Attention to detail

Visitors passing through security at the London Olympics in 2012 could have every mole and scar mapped in 3D with the introduction of a new facial recognition technology that can reconstruct the face down to every last detail.

By creating a ‘facial skin signature’ it is believed that the technique will prove a quick and accurate way of scanning and recognising faces in security applications.

The technology is being developed at Imperial College London in co-ordination with General Dynamics and leading biometric consultancy, Identity Solutions.

The system uses a technique known as photometric stereo, a technology that can map and identify faces with an extremely high level of accuracy, according to its developers.

Prof Maria Petrou, the project’s lead researcher from the university’s electrical and electronics engineering department, said the system will be able to recognise faces as quickly and easily as existing automatic number plate recognition systems.

Series of lights

Photometric stereo uses a series of lights and a fixed camera to generate an image. ‘When you have light coming from an angle on to a rough surface it creates shadows,’ said Petrou. ‘The position of the light determines where the shadow falls — and more lights means more images. You can then combine the shadow information with software to infer the 3D shape of the object.’

While photometric stereo only uses one camera it is envisaged that the completed system would use six, differently placed lights that would flash in sequence.

Each flash would be synchronised with an image taken by the digital camera. However, a user would not perceive the slight delay between each light and it would seem as if the consecutive flashes had occurred simultaneously, according to Petrou. The images from the camera are then combined to produce the 3D image.

According to Petrou, photometric stereo has a number of advantages over existing image recognition systems.

Conventional stereo imaging uses images from a number of different cameras which must then be matched. Software is needed to accurately match each pixel from each individual image. In Petrou’s opinion this process can lead to ambiguity and inaccuracy, particularly when pixels can match in different areas of the image.

The photometric approach neatly sidesteps this problem by only using a single camera, so the images do not need to match. As they are the same image taken from the same angle but with different lighting sources, it means that only the shadows differ between the shots. These occur so fast in sequence that even if the person is moving quickly through the gate it does not affect the quality of the reproduction, said Petrou.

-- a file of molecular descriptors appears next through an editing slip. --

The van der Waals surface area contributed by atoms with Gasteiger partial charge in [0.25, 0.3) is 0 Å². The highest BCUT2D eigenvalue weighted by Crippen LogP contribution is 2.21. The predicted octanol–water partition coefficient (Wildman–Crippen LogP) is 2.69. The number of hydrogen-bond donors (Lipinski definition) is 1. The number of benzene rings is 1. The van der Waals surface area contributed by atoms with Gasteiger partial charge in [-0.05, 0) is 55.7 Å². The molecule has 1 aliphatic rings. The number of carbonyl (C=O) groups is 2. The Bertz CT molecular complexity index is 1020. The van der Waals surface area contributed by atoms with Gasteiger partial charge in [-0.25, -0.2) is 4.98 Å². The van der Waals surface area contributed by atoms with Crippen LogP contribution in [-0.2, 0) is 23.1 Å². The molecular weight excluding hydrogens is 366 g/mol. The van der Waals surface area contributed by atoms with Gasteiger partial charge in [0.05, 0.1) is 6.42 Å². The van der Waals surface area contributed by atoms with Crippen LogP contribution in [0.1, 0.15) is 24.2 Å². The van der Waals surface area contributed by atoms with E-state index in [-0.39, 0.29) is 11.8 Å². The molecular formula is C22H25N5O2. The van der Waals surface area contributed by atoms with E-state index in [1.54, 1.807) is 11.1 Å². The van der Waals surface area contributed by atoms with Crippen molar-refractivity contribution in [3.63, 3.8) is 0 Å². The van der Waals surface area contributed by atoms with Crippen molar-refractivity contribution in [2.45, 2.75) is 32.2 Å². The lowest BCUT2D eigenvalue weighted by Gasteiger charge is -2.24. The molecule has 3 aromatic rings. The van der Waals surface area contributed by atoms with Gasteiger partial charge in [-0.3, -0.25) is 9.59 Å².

Not only does photometric stereo provide an accurate reconstruction of facial contours, the system’s number of lights means that it can also give information on the skin tone and colour, using the reflectivity — or albedo — of the skin. Other imaging technologies do not provide this useful additional information, said Petrou.

‘This is the exact skin colour we are getting, independent of exterior lighting conditions,’ she said. ‘You can see the scratches, the moles, the roughness and colour of the face — even the skin’s pores. It is much more powerful than ordinary photography.’

Handheld scanner

While the three-year EPSRC-funded project will develop the technology to be used for crime prevention, particularly with the Olympics in mind, Petrou’s team has also received a DTI grant to develop a handheld scanner that uses photometric stereo for medical applications.

The research team is working in collaboration with the burns unit of Imperial College at Hammersmith Hospital, west London.

A device using photometric stereo technology could be used to assess skin for early signs of cancer and aid in the treatment of severe burns, said Petrou.

‘A burn is treated differently according to its depth, but this can only be determined around three weeks after the burn. We hope to create this extra-accurate surface detail and use software to infer the depth of the burn, meaning treatment can start much earlier,’ she said.

For its work in security screening the team plans to develop a full-scale working prototype, which will be set up at General Dynamics’ office. The system will be tested to see how well it can recognise a face in a crowd and how that face can be authenticated against a database image.

The possibility of using non- visible light to avoid problems for people with epilepsy who could be affected by flashing lights will also be investigated.

‘We are completely changing how the face is imaged. This is the first time photometric stereo has been used in this way and is very promising for the future,’ said Petrou.